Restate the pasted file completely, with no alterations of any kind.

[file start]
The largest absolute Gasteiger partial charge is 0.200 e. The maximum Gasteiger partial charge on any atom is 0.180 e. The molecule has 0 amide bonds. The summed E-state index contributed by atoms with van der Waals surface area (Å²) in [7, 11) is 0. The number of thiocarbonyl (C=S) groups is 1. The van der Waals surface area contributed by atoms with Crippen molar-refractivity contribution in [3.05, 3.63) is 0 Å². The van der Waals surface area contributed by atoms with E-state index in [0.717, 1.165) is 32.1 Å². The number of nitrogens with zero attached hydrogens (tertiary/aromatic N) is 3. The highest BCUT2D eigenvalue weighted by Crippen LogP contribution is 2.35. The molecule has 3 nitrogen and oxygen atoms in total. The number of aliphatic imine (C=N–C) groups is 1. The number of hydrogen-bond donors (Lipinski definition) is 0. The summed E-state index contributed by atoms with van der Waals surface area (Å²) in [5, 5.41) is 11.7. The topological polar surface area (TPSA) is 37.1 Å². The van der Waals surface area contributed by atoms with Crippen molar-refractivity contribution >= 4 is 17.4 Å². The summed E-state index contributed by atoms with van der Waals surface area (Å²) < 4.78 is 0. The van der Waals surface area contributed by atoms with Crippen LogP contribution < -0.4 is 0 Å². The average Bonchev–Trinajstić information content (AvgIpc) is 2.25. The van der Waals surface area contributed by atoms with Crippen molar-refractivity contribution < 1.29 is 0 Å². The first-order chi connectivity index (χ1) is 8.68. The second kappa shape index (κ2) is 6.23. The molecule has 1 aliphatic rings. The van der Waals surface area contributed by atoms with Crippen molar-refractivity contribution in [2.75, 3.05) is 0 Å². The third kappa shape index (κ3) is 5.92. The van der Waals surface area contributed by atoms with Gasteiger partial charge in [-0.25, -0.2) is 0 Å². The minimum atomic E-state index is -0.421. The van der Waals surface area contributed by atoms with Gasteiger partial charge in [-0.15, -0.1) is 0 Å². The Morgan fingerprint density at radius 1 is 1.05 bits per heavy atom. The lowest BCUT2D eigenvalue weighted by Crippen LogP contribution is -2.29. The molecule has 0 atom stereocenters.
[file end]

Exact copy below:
The largest absolute Gasteiger partial charge is 0.200 e. The maximum Gasteiger partial charge on any atom is 0.180 e. The molecule has 0 amide bonds. The summed E-state index contributed by atoms with van der Waals surface area (Å²) in [7, 11) is 0. The number of thiocarbonyl (C=S) groups is 1. The van der Waals surface area contributed by atoms with Crippen molar-refractivity contribution in [3.05, 3.63) is 0 Å². The van der Waals surface area contributed by atoms with E-state index in [0.717, 1.165) is 32.1 Å². The number of nitrogens with zero attached hydrogens (tertiary/aromatic N) is 3. The highest BCUT2D eigenvalue weighted by Crippen LogP contribution is 2.35. The molecule has 3 nitrogen and oxygen atoms in total. The number of aliphatic imine (C=N–C) groups is 1. The number of hydrogen-bond donors (Lipinski definition) is 0. The summed E-state index contributed by atoms with van der Waals surface area (Å²) in [5, 5.41) is 11.7. The topological polar surface area (TPSA) is 37.1 Å². The van der Waals surface area contributed by atoms with Crippen molar-refractivity contribution >= 4 is 17.4 Å². The summed E-state index contributed by atoms with van der Waals surface area (Å²) < 4.78 is 0. The van der Waals surface area contributed by atoms with Crippen LogP contribution < -0.4 is 0 Å². The average Bonchev–Trinajstić information content (AvgIpc) is 2.25. The van der Waals surface area contributed by atoms with Crippen molar-refractivity contribution < 1.29 is 0 Å². The first-order chi connectivity index (χ1) is 8.68. The second kappa shape index (κ2) is 6.23. The molecule has 1 aliphatic rings. The van der Waals surface area contributed by atoms with Crippen molar-refractivity contribution in [2.75, 3.05) is 0 Å². The third kappa shape index (κ3) is 5.92. The van der Waals surface area contributed by atoms with Gasteiger partial charge in [-0.25, -0.2) is 0 Å². The minimum atomic E-state index is -0.421. The van der Waals surface area contributed by atoms with Gasteiger partial charge in [-0.15, -0.1) is 0 Å². The Morgan fingerprint density at radius 1 is 1.05 bits per heavy atom. The lowest BCUT2D eigenvalue weighted by Crippen LogP contribution is -2.29. The molecule has 0 atom stereocenters.